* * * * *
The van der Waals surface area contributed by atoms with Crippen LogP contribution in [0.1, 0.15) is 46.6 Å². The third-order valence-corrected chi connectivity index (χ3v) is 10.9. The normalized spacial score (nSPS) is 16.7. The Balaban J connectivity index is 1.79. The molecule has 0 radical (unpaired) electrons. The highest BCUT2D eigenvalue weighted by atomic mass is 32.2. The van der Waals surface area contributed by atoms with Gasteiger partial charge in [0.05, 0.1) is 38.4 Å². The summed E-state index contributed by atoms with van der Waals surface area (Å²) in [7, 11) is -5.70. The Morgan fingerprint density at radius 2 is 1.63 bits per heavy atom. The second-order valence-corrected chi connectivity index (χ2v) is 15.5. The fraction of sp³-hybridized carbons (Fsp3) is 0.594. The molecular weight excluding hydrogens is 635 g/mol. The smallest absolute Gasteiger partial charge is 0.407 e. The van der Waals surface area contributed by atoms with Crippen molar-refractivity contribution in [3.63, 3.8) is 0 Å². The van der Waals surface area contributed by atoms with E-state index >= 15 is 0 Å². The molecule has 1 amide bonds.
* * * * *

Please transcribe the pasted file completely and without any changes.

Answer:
The van der Waals surface area contributed by atoms with Crippen LogP contribution in [0.1, 0.15) is 46.6 Å². The third-order valence-corrected chi connectivity index (χ3v) is 10.9. The normalized spacial score (nSPS) is 16.7. The Balaban J connectivity index is 1.79. The molecule has 0 radical (unpaired) electrons. The highest BCUT2D eigenvalue weighted by atomic mass is 32.2. The van der Waals surface area contributed by atoms with Gasteiger partial charge in [0.05, 0.1) is 38.4 Å². The summed E-state index contributed by atoms with van der Waals surface area (Å²) in [7, 11) is -5.70. The Morgan fingerprint density at radius 2 is 1.63 bits per heavy atom. The second-order valence-corrected chi connectivity index (χ2v) is 15.5. The fraction of sp³-hybridized carbons (Fsp3) is 0.594. The molecular weight excluding hydrogens is 635 g/mol. The smallest absolute Gasteiger partial charge is 0.407 e. The van der Waals surface area contributed by atoms with Crippen molar-refractivity contribution in [3.63, 3.8) is 0 Å². The van der Waals surface area contributed by atoms with E-state index >= 15 is 0 Å². The molecule has 1 amide bonds.